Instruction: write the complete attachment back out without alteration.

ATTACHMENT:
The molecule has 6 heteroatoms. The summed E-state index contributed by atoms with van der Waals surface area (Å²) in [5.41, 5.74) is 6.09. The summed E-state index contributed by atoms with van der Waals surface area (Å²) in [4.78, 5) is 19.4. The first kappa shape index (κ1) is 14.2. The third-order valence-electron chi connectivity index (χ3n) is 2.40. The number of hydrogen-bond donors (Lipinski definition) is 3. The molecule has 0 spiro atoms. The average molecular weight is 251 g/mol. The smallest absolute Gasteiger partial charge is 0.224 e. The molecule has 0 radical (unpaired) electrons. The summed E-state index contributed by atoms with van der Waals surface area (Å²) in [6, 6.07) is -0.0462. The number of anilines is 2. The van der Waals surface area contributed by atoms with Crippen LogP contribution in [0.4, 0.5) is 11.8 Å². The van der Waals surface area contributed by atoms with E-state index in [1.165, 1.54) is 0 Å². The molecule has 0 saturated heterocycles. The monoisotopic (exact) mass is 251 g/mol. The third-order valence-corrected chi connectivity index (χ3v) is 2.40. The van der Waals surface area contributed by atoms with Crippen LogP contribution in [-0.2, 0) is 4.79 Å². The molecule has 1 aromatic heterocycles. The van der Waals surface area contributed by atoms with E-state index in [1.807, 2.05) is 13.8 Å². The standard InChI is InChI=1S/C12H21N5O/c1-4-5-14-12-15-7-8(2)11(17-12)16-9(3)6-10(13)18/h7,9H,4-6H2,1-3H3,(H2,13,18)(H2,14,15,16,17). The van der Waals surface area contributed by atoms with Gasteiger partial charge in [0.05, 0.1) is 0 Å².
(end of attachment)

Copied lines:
The molecule has 6 heteroatoms. The summed E-state index contributed by atoms with van der Waals surface area (Å²) in [5.41, 5.74) is 6.09. The summed E-state index contributed by atoms with van der Waals surface area (Å²) in [4.78, 5) is 19.4. The first kappa shape index (κ1) is 14.2. The third-order valence-electron chi connectivity index (χ3n) is 2.40. The number of hydrogen-bond donors (Lipinski definition) is 3. The molecule has 0 spiro atoms. The average molecular weight is 251 g/mol. The smallest absolute Gasteiger partial charge is 0.224 e. The molecule has 0 radical (unpaired) electrons. The summed E-state index contributed by atoms with van der Waals surface area (Å²) in [6, 6.07) is -0.0462. The number of anilines is 2. The van der Waals surface area contributed by atoms with Crippen LogP contribution in [0.4, 0.5) is 11.8 Å². The van der Waals surface area contributed by atoms with E-state index in [1.165, 1.54) is 0 Å². The molecule has 0 saturated heterocycles. The monoisotopic (exact) mass is 251 g/mol. The third-order valence-corrected chi connectivity index (χ3v) is 2.40. The van der Waals surface area contributed by atoms with Crippen LogP contribution in [-0.2, 0) is 4.79 Å². The molecule has 1 aromatic heterocycles. The van der Waals surface area contributed by atoms with E-state index in [1.807, 2.05) is 13.8 Å². The standard InChI is InChI=1S/C12H21N5O/c1-4-5-14-12-15-7-8(2)11(17-12)16-9(3)6-10(13)18/h7,9H,4-6H2,1-3H3,(H2,13,18)(H2,14,15,16,17). The van der Waals surface area contributed by atoms with Gasteiger partial charge in [0.05, 0.1) is 0 Å².